Nesta Morgan building tree-shopping tradition with son
Every Christmas, for the past three years, Robert Nesta Morgan engages his five-year-old son in tree shopping. In addition to buying the tree, Morgan spends time with his son decorating the freshly cute pine.
"It is something he looks forward to, and I look forward to it as well because I never had a tree when I was growing up," the Clarendon North Central member of parliament told THE STAR.
The elder Morgan said that going tree shopping with is son is one of the many ways in which they bond. It also provides him the opportunity to teach the youngster about the true meaning of Christmas.
Christmas is not just about gifts and about toys, but it is also about celebration and coming together with people, your family and so on," Morgan explained.
Yesterday, Morgan posted on his social media platforms a photograph of his son beside the chosen tree and told the news team that they also found the right ornaments. His son, who prompted the switch from plastic tree to pine, delightfully chose the topper.
The Woodhall, Clarendon, native, who is a lover of the Christmas season, reflected on the way he celebrated the holiday as a child. The main highlights for him was getting the chance to attend Grand Market, then his father would give him the most money for shopping, and to full his belly on Christmas Day.
"You could buy a toy or ice-cream, meet up with your friends and go to Kentucky Fried Chicken [KFC], which is not something that we used to do regularly. It was very rare that we went to KFC, so on grand market night, the KFC would be so packed that you would have to spot someone in the line and beg them to buy the food for you.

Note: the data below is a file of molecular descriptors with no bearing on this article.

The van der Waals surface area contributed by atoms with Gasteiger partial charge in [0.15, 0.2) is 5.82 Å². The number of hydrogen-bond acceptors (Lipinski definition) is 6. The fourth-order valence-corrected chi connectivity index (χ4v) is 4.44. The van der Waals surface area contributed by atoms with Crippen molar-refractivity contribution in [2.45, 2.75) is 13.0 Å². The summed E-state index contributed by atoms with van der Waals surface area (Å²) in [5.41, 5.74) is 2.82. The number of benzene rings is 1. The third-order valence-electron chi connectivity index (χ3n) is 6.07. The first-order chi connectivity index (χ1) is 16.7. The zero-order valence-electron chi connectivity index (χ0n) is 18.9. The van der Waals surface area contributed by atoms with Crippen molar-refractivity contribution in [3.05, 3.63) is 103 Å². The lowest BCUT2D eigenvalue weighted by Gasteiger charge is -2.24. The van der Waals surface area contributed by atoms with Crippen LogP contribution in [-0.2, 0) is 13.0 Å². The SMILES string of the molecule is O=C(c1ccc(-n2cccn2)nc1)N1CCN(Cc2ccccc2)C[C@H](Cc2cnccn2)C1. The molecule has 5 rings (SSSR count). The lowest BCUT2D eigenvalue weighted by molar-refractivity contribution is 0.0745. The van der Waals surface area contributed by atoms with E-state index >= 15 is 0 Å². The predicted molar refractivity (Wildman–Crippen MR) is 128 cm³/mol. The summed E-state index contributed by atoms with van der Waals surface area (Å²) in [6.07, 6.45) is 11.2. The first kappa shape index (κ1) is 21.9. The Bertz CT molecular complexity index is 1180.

"But the other side of it was the cooking. You used to be able to get two meats, and in my house, it was chicken and goat. You would have rice and Chocolate tea, which is not something that was normal because we couldn't afford to do those things all the time," Morgan reflected.
The first-term MP regularly shares stories with his son about his days as a boy in Woodhall. Christmas is one of those occasions for the story-telling.
"I love my son very much and I think trying to instill in him positive attitudes about patience, about wisdom, about compromise, even at his young age teaching him to be kind to everyone, to be respectful, teaching him to be dedicated to fulfil his promises. That is really the nature of our relationship and it's a relationship I hope continues in this way," he said.
The politician, who has portfolio responsibility for youths, said that the virtue of patience and practising the true meaning of Christmas could go a far way in making the holidays merry for Jamaicans.
"A lot of people are walking around with some serious baggage on their shoulders and sometimes they just want somebody to give them a helping hand, so that they can carry it a little bit further," Morgan said.